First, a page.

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Tropic of Capricorn:
Brazilian Airships

In our Second Great War alternative-history setting, Wilson’s Peace is sundered by renewed war in 1940. The new conflict spreads around the globe including South America, as seen in our Second Great War at Sea: Tropic of Capricorn.

Economic ties between Argentina and Italy, and also between Brazil and Germany, help to drag them into the world-wide conflict. Each of the South American powers had such ties in our reality; in the alternative history these are much stronger, particularly the tie between Brazil and Imperial Germany. Thanks to that relationship, Brazil operates new, modern zeppelins built in Germany and crewed in part by Germans on loan to the Brazilian Navy.

In our reality, the Deutsche Luftschiffahrts-Aktiengesellschaft (DELAG) operated passenger and freight service between Frankfurt, Germany and Recife in Brazil after a proposal for service between Seville, Spain and Buenos Aires, Argentina, fell apart. Regular flights to Recife began in 1932. In 1936 DELAG extended the route to Rio de Janeiro. The Brazilian government and DELAG built Zeppelin hangars and handling facilities in both Brazilian cities as a joint venture, and in 1932 DELAG assigned the famous airship Graf Zeppelin to the route.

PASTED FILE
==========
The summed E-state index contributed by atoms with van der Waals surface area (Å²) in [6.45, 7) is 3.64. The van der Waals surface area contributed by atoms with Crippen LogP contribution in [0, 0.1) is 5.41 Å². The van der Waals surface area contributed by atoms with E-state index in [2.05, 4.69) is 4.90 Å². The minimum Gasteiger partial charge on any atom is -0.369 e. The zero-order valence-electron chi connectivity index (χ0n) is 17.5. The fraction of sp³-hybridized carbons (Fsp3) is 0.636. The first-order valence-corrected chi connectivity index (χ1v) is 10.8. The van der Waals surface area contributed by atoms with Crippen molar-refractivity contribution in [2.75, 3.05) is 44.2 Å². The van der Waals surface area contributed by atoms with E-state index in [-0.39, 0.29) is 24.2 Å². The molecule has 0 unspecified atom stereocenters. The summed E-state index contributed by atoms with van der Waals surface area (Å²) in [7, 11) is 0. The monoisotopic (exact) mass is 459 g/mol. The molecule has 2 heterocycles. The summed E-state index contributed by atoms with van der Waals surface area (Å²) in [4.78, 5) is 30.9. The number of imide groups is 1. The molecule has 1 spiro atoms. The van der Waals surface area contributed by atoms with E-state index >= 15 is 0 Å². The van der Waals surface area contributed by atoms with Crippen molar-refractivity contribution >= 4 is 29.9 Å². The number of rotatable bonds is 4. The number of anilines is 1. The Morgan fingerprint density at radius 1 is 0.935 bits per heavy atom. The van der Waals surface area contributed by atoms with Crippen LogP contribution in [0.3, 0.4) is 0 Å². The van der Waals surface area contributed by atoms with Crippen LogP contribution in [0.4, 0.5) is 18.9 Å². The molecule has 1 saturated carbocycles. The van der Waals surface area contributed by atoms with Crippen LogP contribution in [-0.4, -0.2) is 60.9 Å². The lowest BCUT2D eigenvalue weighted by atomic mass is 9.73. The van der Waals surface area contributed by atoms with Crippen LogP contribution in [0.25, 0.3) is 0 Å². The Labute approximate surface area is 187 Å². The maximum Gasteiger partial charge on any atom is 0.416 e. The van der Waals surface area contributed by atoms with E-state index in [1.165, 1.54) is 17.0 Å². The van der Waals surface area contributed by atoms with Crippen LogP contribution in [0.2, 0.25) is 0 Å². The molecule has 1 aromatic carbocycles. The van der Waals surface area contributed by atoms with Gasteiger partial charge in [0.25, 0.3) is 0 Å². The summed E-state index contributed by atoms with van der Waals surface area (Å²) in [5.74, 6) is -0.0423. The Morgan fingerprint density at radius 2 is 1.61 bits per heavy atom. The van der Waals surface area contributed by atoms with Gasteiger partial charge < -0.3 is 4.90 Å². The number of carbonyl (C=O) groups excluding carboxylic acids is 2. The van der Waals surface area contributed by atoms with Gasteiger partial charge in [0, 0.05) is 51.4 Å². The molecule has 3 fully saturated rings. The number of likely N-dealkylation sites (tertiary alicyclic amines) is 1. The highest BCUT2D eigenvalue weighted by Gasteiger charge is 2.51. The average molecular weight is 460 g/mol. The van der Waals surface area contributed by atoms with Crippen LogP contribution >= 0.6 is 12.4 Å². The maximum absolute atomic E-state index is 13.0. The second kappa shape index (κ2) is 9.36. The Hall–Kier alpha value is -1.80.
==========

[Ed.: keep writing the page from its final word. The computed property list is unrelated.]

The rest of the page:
Graf Zeppelin over Rio de Janeiro.

The South American route became DELAG’s primary passenger service; service to the United States, using the new Hindenburg, began in 1936 with seventeen scheduled flights. Graf Zeppelin made 64 round trips between Brazil and Germany between 1932 and 1937; the larger Hindenburg made eight in 1936 and one in 1937. Hindenburg saw more service on the trans-Atlantic run, making 19 trips to the United States in all; Graf Zeppelin was considered too slow for this route.

One-way airfare to Brazil cost 1,500 Reichsmarks in 1937, equivalent to just over US $11,000 at the end of 2017. That limited passengers to the super-rich, the very famous and the criminal elite, but DELAG had no problem filling Graf Zeppelin’s two dozen slots. Despite that revenue, the airship would have operated at a loss without its lucrative airmail contracts. The transit took four days, but was still enormously faster than the fleetest steamship.

Airship flight stood at the peak of 1930’s conspicuous consumption; the enormous price tag was a feature to DELAG’s customers, not a drawback. Flying on an airship proved one’s place at the very peak of the global elite, and not coincidentally emphasized the power and modernity of the new German Reich. Likewise, that Brazil received the airships, even more often than the United States, helped cement its place as the country of the future, a place worthy of investment.

Built for comfort, the airships transported their passengers in maximum luxury – even, with a massive load of hydrogen floating above the passenger cabin, a pressurized smoking room connected to the rest of the ship by a double airlock. Once the airship reached the Brazilian coast, it dropped to 1,000 feet to allow the passengers to gaze on the coastline, jungle and cities.


Hindenburg enters her hangar at Santa Cruz, north of Rio. The hangar still exists.

On 6 May 1937, Hindenburg exploded while landing at Lakehurst, New Jersey. A day later, the German Air Ministry ordered Graf Zeppelin taken out of service, and all commercial flights were cancelled. The short history of commercial airship flight had ended.